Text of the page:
Our political structures and lack of unified democracy in the major world governments seem to make dealing with long-term, global problems very difficult. Our solutions are short-term, and major steps forward are likely to be undone by subsequent administrations (such as Trump backing out of the Paris Climate Accords).  A world body agreed upon by all nations with power to institute energy programs might be able to solve this problem, but I’m starting to doubt our ability to act rationally about this.

Arguably, each of the players in this game is acting rationally, with respect to furthering their own interests. The problem in games requiring cooperation is to come up with an adequate remedy against failing to cooperate. The fear of each participant is that “I” will be the one to foot the bill for the entire project, and that others will free-ride on “my” contributions. I probably need not point out that it’s considered a point of honor among some Americans to get “free rides” in collective endeavors to the fullest extent possible; it’s considered good business practice.

Are stockholders in the fossil fuel industry getting a free ride with tax breaks and government subsidies?  Societal costs?  https://www.eesi.org/papers/view/fact-sheet-fossil-fuel-subsidies-a-closer-look-at-tax-breaks-and-societal-costs#:~:text=The United States provides a,to the fossil fuel industry.

Cheaper gas for the sleepwalkers?

 
 
Poldano
 
Avatar
 
 
Poldano
Total Posts:  3808
Joined  26-01-2010
 
 
 
14 April 2021 01:44
 
unsmoked - 09 April 2021 11:35 AM
Poldano - 09 April 2021 03:45 AM
EN - 05 April 2021 09:56 AM

Our political structures and lack of unified democracy in the major world governments seem to make dealing with long-term, global problems very difficult. Our solutions are short-term, and major steps forward are likely to be undone by subsequent administrations (such as Trump backing out of the Paris Climate Accords).  A world body agreed upon by all nations with power to institute energy programs might be able to solve this problem, but I’m starting to doubt our ability to act rationally about this.

Arguably, each of the players in this game is acting rationally, with respect to furthering their own interests. The problem in games requiring cooperation is to come up with an adequate remedy against failing to cooperate. The fear of each participant is that “I” will be the one to foot the bill for the entire project, and that others will free-ride on “my” contributions. I probably need not point out that it’s considered a point of honor among some Americans to get “free rides” in collective endeavors to the fullest extent possible; it’s considered good business practice.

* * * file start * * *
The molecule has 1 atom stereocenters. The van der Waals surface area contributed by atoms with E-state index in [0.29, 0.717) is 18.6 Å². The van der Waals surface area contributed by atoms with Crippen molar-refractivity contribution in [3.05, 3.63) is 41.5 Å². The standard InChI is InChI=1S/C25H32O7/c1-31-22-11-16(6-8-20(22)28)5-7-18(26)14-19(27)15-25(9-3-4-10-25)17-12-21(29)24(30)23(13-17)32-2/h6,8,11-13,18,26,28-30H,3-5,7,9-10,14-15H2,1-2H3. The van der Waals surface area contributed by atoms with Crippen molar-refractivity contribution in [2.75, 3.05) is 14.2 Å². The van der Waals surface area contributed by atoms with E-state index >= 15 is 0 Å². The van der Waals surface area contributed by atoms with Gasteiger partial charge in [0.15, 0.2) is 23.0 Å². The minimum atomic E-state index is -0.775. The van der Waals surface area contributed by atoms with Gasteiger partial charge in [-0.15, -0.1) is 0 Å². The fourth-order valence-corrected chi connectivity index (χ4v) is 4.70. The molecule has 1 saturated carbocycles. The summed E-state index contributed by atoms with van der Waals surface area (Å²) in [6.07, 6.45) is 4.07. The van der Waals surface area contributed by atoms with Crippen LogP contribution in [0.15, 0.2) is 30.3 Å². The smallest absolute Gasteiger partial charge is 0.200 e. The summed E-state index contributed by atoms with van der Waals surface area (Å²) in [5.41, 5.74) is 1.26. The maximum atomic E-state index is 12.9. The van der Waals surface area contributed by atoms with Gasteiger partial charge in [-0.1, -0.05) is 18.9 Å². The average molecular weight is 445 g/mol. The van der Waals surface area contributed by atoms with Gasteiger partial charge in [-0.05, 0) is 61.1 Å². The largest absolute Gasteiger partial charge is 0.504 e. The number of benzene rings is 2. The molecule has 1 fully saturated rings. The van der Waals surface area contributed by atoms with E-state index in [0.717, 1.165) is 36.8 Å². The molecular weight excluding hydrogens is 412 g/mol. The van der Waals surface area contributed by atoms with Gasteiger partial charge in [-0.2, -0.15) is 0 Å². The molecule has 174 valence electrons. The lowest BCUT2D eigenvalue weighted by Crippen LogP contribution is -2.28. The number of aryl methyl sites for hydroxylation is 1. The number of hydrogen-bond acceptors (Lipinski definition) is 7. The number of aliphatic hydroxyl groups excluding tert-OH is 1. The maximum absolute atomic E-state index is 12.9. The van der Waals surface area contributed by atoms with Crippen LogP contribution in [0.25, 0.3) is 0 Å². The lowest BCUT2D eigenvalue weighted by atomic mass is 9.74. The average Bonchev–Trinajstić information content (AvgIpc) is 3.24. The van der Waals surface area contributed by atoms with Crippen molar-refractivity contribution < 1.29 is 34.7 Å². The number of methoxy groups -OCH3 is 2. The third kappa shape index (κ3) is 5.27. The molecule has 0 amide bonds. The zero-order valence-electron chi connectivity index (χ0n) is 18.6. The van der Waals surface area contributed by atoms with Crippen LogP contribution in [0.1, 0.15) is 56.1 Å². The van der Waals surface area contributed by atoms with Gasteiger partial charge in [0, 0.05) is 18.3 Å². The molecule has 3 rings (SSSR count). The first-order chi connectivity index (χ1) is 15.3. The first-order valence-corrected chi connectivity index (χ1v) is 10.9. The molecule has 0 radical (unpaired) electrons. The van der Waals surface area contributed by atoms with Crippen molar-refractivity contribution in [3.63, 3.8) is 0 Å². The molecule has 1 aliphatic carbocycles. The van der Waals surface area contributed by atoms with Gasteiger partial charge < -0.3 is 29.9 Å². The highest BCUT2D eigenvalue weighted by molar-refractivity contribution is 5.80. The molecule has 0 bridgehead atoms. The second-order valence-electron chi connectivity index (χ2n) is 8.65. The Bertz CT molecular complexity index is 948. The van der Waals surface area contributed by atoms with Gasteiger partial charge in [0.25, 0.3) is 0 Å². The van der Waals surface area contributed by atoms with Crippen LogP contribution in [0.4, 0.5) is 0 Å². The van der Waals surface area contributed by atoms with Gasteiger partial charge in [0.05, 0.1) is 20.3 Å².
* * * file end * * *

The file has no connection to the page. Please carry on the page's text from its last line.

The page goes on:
Are stockholders in the fossil fuel industry getting a free ride with tax breaks and government subsidies?  Societal costs?  https://www.eesi.org/papers/view/fact-sheet-fossil-fuel-subsidies-a-closer-look-at-tax-breaks-and-societal-costs#:~:text=The United States provides a,to the fossil fuel industry.

Cheaper gas for the sleepwalkers?

Well, yeah. It’s historical fact that nearly everyone favored the policies when they started out, especially since those enacting them made sure there there were benefits for most of the electorate resulting from them (e.g., cheap gas is still a major political motivator for a lot of Americans).

 
 
unsmoked
 
Avatar
 
 
unsmoked
Total Posts:  9944
Joined  20-02-2006
 
 
 
14 April 2021 10:24
 
Poldano - 14 April 2021 01:44 AM
unsmoked - 09 April 2021 11:35 AM
Poldano - 09 April 2021 03:45 AM
EN - 05 April 2021 09:56 AM

Our political structures and lack of unified democracy in the major world governments seem to make dealing with long-term, global problems very difficult. Our solutions are short-term, and major steps forward are likely to be undone by subsequent administrations (such as Trump backing out of the Paris Climate Accords).  A world body agreed upon by all nations with power to institute energy programs might be able to solve this problem, but I’m starting to doubt our ability to act rationally about this.

Arguably, each of the players in this game is acting rationally, with respect to furthering their own interests. The problem in games requiring cooperation is to come up with an adequate remedy against failing to cooperate. The fear of each participant is that “I” will be the one to foot the bill for the entire project, and that others will free-ride on “my” contributions. I probably need not point out that it’s considered a point of honor among some Americans to get “free rides” in collective endeavors to the fullest extent possible; it’s considered good business practice.

Are stockholders in the fossil fuel industry getting a free ride with tax breaks and government subsidies?  Societal costs?  https://www.eesi.org/papers/view/fact-sheet-fossil-fuel-subsidies-a-closer-look-at-tax-breaks-and-societal-costs#:~:text=The United States provides a,to the fossil fuel industry.

Cheaper gas for the sleepwalkers?

Well, yeah. It’s historical fact that nearly everyone favored the policies when they started out, especially since those enacting them made sure there there were benefits for most of the electorate resulting from them (e.g., cheap gas is still a major political motivator for a lot of Americans).

https://en.wikipedia.org/wiki/Wealth_inequality_in_the_United_States#:~:text=A September 2017 study by,millionaires and billionaires by 2021.